They began pushing that message of poison out a couple of years ago, and here’s the thing about social media, especially Twitter. It works. It works to promote books and movies. It works to make your intimate social connection. It works. You send a message of poison and it resonates with troubled souls.
All of you know this because of the work you do. We have troubled souls in all 50 states in our great country, and so their message began to pay off about a year ago, in the spring of 2015, where we saw an increase in people traveling to find meaning and an increase in people all across the country, radicalizing towards violence, killing in their name. That is the challenge of this era.
The al Qaeda model, in a way without even knowing it, could be counted on. We counted on the fact that just shooting people in a club or attacking a police officer with a hatchet on the street would be an admission of weakness by al Qaeda. They couldn't afford that if they were going to portray themselves as the leader of the global Jihad. The Islamic State, so-called, thinks about it totally differently. Generally, violence in their name is an important thing to them.
Why am I telling you this? This makes the connections among all of us more important, frankly, than they were at September 11, because this is a threat that’s not focused on Washington or airplanes. It’s focused on wherever there are people who can be killed, and wherever there are troubled souls, radicalizing towards that violence. Our connections, through our joint terrorism task forces, through our relationships, are critical to seeing that threat and responding to it.
There’s good news. Since last summer, we have seen a drop in the number of people attempting to travel to join the so-called Islamic State, their so-called caliphate. Those numbers went from about six, eight, 10 a month we were seeing to about one a month. That’s good news. I don't want to fall in love with it, because I want to make sure there’s not something we're missing. I want to make sure it’s also not a phenomenon that’s shifting towards people staying home to engage in violence, but in the main, that’s good news.
The bad news is we still face hundreds and hundreds of cases where people are somewhere on the spectrum of consuming to acting, and those people are very hard to see. They are the kind of operative that al Qaeda would never use, because they're unpredictable. They're drug users. They have mental illness. They're pedophiles. They are screwed up people, who can act unpredictably and act in a violent way unpredictably, so it’s made our work even harder. Our work is to find needles in a haystack normally. I describe this as we still have to find needles in a haystack. We also have to figure out which pieces of hay might some day become a needle. That is enormously difficult for all of us, and I thank you for your help on that.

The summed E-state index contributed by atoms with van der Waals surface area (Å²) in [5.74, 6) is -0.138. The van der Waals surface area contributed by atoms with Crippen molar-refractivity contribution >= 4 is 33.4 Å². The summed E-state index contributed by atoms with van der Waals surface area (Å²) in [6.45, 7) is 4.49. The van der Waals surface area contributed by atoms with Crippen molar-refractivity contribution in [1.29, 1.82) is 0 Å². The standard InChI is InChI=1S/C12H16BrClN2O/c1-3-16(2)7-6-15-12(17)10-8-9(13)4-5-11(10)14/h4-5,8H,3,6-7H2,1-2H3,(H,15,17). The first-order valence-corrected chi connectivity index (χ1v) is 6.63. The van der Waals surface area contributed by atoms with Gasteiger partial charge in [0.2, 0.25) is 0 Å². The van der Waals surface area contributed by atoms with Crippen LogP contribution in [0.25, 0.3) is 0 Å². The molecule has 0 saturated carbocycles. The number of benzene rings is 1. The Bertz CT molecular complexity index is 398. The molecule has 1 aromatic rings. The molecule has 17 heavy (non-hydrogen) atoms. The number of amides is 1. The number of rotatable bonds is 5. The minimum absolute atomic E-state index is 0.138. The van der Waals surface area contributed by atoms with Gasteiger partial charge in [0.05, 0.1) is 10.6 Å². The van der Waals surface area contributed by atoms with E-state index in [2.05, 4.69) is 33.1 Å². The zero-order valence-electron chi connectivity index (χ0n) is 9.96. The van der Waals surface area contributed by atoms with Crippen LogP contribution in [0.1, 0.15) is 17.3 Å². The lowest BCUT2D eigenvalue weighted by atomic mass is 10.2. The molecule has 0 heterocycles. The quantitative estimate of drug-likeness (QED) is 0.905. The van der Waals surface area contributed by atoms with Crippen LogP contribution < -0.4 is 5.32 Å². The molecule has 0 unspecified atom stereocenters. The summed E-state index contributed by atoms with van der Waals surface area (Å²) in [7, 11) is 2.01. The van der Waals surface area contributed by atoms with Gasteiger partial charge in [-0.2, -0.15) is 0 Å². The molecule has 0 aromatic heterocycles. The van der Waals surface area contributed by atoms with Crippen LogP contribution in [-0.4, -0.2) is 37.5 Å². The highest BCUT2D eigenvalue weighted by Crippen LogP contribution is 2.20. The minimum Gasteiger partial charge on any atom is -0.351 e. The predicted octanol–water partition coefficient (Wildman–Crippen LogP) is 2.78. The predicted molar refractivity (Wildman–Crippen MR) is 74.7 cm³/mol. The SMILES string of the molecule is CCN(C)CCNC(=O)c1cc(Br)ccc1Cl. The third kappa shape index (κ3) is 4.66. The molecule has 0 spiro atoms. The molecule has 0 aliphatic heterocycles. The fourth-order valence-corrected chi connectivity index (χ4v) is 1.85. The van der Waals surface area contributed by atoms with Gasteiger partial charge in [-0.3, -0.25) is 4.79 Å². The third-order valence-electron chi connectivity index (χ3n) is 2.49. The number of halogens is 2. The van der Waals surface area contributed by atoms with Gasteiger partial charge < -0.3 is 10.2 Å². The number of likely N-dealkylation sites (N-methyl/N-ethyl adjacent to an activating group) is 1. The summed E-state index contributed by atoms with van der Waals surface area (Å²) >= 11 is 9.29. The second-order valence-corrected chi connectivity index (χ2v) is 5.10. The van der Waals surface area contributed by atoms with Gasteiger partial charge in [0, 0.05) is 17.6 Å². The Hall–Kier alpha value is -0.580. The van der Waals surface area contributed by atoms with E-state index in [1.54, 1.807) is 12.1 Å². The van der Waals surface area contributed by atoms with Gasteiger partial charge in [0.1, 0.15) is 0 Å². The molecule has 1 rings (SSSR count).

I want to say two more things that are closer to your immediate work, and then I'll take your questions. Campus violence and campus shootings, especially mass shootings, have dominated during my adult life and are a huge feature of campus law enforcement’s work.
The FBI has a very important role to play there, and that is to make sure you and your partners are equipped with the most current information on trends, indicators, and tactics. If you do not have and have not seen a copy of the movie The Coming Storm, we will get it to you immediately. We have people here from our Office of Partner Engagement. One of the most important things we've done in the last couple years is to produce that movie. It cost a fair amount of money. It’s worth a hundred times the money that it cost, because it equips all law enforcement in a chilling, chilling real to life video to understand how we have to operate in the wake of such a terror attack. We will continue to try to find ways to share with you our thinking, our indicators, our training, and we will welcome your feedback as to how we might be more useful to you.